A COMMENTARY — MY HEARTFELT THOUGHTS
Given the occurrences of the past few days regarding the City of Tyler pulling its sponsorship of a local author’s, Lou Anne Smoot, scheduled Adult Summer Reading Program presentation and taking down the display of information and resources set up by East Texas PFLAG, a local affiliate of PFLAG National, I’m asking myself, and our Tyler community, what is the REAL concern here and what can we do to make our community better and stronger – a true community with common unity.
It might be said that this is a done deal. a dead issue. Corrective action was taken by the city. I applaud that action. The PFLAG display is back up, and Ms. Smoot’s talk will continue as planned, albeit without the sponsorship or promotion from the City and Tyler Public Library. The reason given for that action being the City’s perception that Ms. Smoot’s talk would be “political.” Purportedly, the fact that the news release announcing the event, written and published by the city/library staff, contained a quote from a current politician gave City Hall the perception that the talk would be “political.” Although some may question City Hall’s “political” perception and their reasoning behind it, we all can, out of respect for the persons, authority, and policies of City Hall, accept the decision for non-sponsorship of the event.
Some concerns regarding the PFLAG display focused on the proximity of the display to the library’s children’s area. The display was and is in the main check out and information area of the library, adjacent to, but not in the children’s area. The display is not of the sort to draw children’s attention – – no colorful pictures, stuffed animals, or dangling ornaments. It contains books, brochures, and pamphlets with words on them. Some of those words are faith communities, gay, family, lesbian, ally, transgender, safe schools, homosexual, bible, and healthcare. In reflecting upon this concern, I would think that if a child were old enough to be inquisitive and ask a question, then this would be a wonderful opportunity for parenting. The parent(s) could answer the child’s questions and offer information and guidance as they, the parent(s). deemed appropriate.
This “library incident” has brought me, and I hope all of us, to a greater concern and questions. How do we perceive, approach, behave toward and relate to other people, especially those we believe to be different from that which we perceive ourselves to be. How do we get to know the “other?” Do we want to know others, to seek to understand, and to strive to live with respect and acceptance of those we perceive as different? If we answer, “Yes” to these latter questions – and I hope we do – I would propose that the best thing for us to begin doing is to share our stories with one another and listen to one another. It is in the sharing of our stories that we as a people and a societal community are able to know and gain some understanding of each other. Hopefully, a knowing and understanding that will better able us to relate to one another in a more positive, accepting, respectful manner regardless of our race, culture, religion, sexual orientation or any other aspect of our being that may be different. It is in sharing our stories that we find our commonalities and the threads that can truly unite us together as humanity and a community.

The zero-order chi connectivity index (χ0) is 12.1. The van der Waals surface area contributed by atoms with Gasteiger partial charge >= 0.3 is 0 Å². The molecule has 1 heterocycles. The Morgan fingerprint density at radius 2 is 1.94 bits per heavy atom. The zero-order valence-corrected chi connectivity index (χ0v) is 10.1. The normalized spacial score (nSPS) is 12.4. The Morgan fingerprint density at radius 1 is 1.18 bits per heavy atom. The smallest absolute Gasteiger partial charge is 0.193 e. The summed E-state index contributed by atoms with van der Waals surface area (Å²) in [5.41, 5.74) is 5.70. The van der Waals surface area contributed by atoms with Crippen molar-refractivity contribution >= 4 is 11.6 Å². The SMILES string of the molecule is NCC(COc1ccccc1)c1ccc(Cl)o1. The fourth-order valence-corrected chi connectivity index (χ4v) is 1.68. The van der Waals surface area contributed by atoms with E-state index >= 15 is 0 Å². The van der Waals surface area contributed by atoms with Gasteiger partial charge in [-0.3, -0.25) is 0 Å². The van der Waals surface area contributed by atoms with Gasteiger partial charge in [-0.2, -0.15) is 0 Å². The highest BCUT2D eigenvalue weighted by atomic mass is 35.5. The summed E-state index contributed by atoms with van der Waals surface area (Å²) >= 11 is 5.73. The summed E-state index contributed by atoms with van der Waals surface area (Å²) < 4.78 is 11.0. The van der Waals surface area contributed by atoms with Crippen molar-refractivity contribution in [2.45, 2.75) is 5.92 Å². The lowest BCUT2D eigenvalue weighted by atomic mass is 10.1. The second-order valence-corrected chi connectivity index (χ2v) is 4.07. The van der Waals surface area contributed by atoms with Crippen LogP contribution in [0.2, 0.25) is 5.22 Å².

I applaud Ms. Smoot for her courage and willingness to be vulnerable in sharing her story. I equally applaud those who take the risk to listen and especially those who might perceive Ms. Smoot as different from them and still take the risk to listen. Regardless of the differences we perceive in one another — race, culture, sexual orientation, religion, physical ability or disability, gender identity, economic status, or gender expression — we are all human and have in common the most basic aspects of our humanity — life, family, relationships, the gamete of emotions — from joys and sorrows to love and anger – and ultimately death. Can we not share our stories and listen focusing on these common aspects of our lives that we might all grow and live better together. Can we not celebrate the diversities that enrich our communities and our world?
I conclude with a quote from Christian ethicist, David Gushee,
We will honor creation and human life together, across religions, nations, and cultures, or we will perish together. Treat life as sacred! This is God’s command – to all humanity. The response is up to all of us.
From The Sacredness of Human Life by David P. Gushee,
Maybe we need a story telling hour for adults at the Tyler Public Library.
Posted on June 7, 2015, in A Pilgrim, Current Musings, EQUALITY, INCLUSION, Seeker, Spirituality and tagged Equality, Homosexualitty, Inclusion, Pilgrim, Political, Seeker. Bookmark the permalink. 1 Comment.